• the November 2003 Report concludes that Poland only partially complies with the obligations resulting from the accession negotiations in the audiovisual field. In particular, unless it takes rapid action to catch up on delays in amending the Broadcasting Act, there is a risk that it will not be able to implement the acquis by the date of accession. On the other side of the coin, Polish legislation is consistent with the acquis [8].

The Treaty of Accession was signed on 16 April 2003 and accession took place on 1 May 2004.In the context of the internal market, the audiovisual acquis is intended to ensure the provision and free movement of audiovisual services within the EU as well as the promotion of the European programme industry. The acquis is contained in the “Television without frontiers” Directive, which is applicable to all broadcasters regardless of mode of transmission (terrestrial, satellite, cable) or whether private or public, and lays down basic rules on transfrontier broadcasting. The main points are:

  • to ensure the free movement of television broadcasts throughout Member States;
  • to promote the production and distribution of European audiovisual products (by laying down a minimum proportion of broadcasting time for European products and those by independent producers);
  • to set basic standards for television advertising;
  • to provide for the protection of minors and allow the right of reply [9].

The European Association Agreement provides for cooperation in the promotion and modernisation of the audiovisual industry, and the harmonisation of regulatory aspects of audiovisual policy.

In the audiovisual sector adoption of the Law amending the Broadcasting Act in 2000 means that many aspects of Polish legislation are now in line with the acquis, but further amendments remain necessary with regard to jurisdiction, promotion of European and independent works, major events, the definition of European works, and the principle of capital liberalisation. New legislation is pending.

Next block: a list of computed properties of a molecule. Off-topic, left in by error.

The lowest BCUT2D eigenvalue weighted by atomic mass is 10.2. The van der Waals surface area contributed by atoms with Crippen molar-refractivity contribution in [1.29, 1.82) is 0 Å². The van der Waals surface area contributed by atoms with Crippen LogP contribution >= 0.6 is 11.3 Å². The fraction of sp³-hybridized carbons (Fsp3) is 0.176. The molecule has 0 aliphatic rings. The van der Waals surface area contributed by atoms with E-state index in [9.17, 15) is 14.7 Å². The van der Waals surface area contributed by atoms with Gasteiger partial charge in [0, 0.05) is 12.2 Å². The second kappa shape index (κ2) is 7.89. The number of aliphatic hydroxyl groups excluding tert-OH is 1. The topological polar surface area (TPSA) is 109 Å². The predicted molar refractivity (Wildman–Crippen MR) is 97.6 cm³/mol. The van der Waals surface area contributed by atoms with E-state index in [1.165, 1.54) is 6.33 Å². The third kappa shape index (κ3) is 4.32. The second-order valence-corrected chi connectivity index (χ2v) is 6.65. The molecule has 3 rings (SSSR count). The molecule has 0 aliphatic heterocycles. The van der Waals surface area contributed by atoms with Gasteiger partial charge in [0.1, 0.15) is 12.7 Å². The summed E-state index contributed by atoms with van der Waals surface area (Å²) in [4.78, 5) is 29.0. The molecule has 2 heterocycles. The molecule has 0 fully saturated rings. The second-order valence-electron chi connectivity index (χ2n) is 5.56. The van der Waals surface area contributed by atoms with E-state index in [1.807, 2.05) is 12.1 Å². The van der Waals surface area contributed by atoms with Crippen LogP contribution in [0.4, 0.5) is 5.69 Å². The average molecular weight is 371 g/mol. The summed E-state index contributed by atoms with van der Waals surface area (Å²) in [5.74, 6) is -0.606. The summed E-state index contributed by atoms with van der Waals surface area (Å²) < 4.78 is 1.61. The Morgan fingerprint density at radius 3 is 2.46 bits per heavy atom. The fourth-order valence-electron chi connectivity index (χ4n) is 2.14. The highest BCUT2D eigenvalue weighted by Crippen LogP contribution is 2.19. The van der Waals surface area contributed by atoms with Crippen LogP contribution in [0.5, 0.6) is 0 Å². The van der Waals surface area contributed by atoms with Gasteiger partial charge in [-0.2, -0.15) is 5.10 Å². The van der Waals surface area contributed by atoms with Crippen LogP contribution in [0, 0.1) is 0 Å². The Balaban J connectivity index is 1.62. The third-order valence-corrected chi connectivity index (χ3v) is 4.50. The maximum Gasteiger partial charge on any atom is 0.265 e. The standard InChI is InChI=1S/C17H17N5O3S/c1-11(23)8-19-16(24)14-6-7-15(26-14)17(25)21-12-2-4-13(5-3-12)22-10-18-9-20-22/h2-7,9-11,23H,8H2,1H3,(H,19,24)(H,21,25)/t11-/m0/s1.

In October 2000 Poland ratified the Council of Europe Convention on Transfrontier Television. Administrative capacity is judged satisfactory overall, though Poland will need to strengthen the National Broadcasting Council in particular to monitor observance of the new rules (e.g. computer equipment to monitor obligatory programme quotas). A Memorandum of Understanding providing for the participation of Poland in the Community programmes MEDIA Plus and MEDIA Training was signed in June 2002, taking effect from 1 January 2002.

The Commission’s 2003 report explains that Poland still needs to align its framework legislation (Broadcasting Act) on jurisdiction criteria, the definition of European works, certain aspects relating to the promotion of European and independent works, access to major events, and the principle of capital liberalisation. Administrative capacity for implementation of the audiovisual acquis is satisfactory overall, though the National Broadcasting Council needs to be strengthened in order to efficiently monitor observance of the new rules.

Literature

  1. Communicating Europe through Audiovisual Media [Electronic resource]. – Available at :
  2.   White Paper on a European  Communication Policy. [Electronic resource]. – Available at : http://europa.eu/ documents/comm/white_papers/pdf/com2006_35_en.pdf.
  3. Plan D for Democracy, Dialogue and Debate. [Electronic resource]. – Available at : http://europa.eu/legislation_summaries/institutional_affairs/decisionmaking_process/a30000_en.htm.
  4. Communicating Europe in Partnership 2007.  [Electronic resource]. – Available at : http://eur-lex.europa.eu/LexUriServ/site/en/com/2007/com2007_0568en01.pdf.
  5. Audiovisual and Media Policy. [Electronic resource]. – Available at :
  6. The Role of the Audiovisual Sector in the Development of Civil Society. [Electronic resource]. – Available at : http://ec.europa.eu/avpolicy/docs/library/other/warszawa_en.htm.
  7. Poland’s Negotiation Position in the Area of Culture and Audiovisual Policy.  [Electronic resource]. – Available at : http://abm.tobb.org.tr/duyurular/sunuslar/muzakere%20pozisyonlari/20/polonya%2020.pdf.
  8. Poland. References. [Electronic resource]. – Available at : http://europa.eu/legislation_summaries/audiovisual_and_media/e20106_en.htm.
  9. Television without frontiers” Directive. [Electronic resource]. – Available at :
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About Україна та Польща: минуле, сьогодення, перспективи

Інститут Польщі
Опубліковано у політологія. Додати до закладок постійне посилання.